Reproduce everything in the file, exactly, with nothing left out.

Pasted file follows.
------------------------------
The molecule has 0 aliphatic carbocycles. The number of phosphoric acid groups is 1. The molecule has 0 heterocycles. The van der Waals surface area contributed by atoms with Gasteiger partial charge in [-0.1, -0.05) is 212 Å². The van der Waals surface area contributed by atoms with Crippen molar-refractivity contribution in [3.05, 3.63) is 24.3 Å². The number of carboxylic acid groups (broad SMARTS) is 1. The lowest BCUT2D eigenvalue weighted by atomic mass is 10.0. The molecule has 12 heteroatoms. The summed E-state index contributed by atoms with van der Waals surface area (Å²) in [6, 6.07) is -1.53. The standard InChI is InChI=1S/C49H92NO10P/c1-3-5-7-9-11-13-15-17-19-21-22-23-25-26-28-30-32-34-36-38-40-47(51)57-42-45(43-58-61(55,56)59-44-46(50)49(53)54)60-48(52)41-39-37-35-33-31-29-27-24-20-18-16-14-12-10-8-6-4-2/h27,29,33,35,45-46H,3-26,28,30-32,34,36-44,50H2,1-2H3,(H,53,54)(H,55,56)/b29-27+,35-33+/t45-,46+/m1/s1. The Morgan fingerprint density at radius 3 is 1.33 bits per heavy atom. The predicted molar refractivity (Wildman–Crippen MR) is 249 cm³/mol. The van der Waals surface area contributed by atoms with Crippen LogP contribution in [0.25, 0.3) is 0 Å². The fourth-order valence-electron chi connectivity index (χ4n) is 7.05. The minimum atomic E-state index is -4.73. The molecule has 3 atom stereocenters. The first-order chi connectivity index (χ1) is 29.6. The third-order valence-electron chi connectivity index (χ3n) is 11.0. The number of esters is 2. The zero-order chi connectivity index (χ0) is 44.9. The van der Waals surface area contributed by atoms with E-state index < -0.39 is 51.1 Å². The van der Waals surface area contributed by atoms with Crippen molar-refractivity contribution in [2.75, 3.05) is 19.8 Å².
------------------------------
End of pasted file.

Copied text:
The molecule has 0 aliphatic carbocycles. The number of phosphoric acid groups is 1. The molecule has 0 heterocycles. The van der Waals surface area contributed by atoms with Gasteiger partial charge in [-0.1, -0.05) is 212 Å². The van der Waals surface area contributed by atoms with Crippen molar-refractivity contribution in [3.05, 3.63) is 24.3 Å². The number of carboxylic acid groups (broad SMARTS) is 1. The lowest BCUT2D eigenvalue weighted by atomic mass is 10.0. The molecule has 12 heteroatoms. The summed E-state index contributed by atoms with van der Waals surface area (Å²) in [6, 6.07) is -1.53. The standard InChI is InChI=1S/C49H92NO10P/c1-3-5-7-9-11-13-15-17-19-21-22-23-25-26-28-30-32-34-36-38-40-47(51)57-42-45(43-58-61(55,56)59-44-46(50)49(53)54)60-48(52)41-39-37-35-33-31-29-27-24-20-18-16-14-12-10-8-6-4-2/h27,29,33,35,45-46H,3-26,28,30-32,34,36-44,50H2,1-2H3,(H,53,54)(H,55,56)/b29-27+,35-33+/t45-,46+/m1/s1. The Morgan fingerprint density at radius 3 is 1.33 bits per heavy atom. The predicted molar refractivity (Wildman–Crippen MR) is 249 cm³/mol. The van der Waals surface area contributed by atoms with Crippen LogP contribution in [0.25, 0.3) is 0 Å². The fourth-order valence-electron chi connectivity index (χ4n) is 7.05. The minimum atomic E-state index is -4.73. The molecule has 3 atom stereocenters. The first-order chi connectivity index (χ1) is 29.6. The third-order valence-electron chi connectivity index (χ3n) is 11.0. The number of esters is 2. The zero-order chi connectivity index (χ0) is 44.9. The van der Waals surface area contributed by atoms with E-state index < -0.39 is 51.1 Å². The van der Waals surface area contributed by atoms with Crippen molar-refractivity contribution in [2.75, 3.05) is 19.8 Å².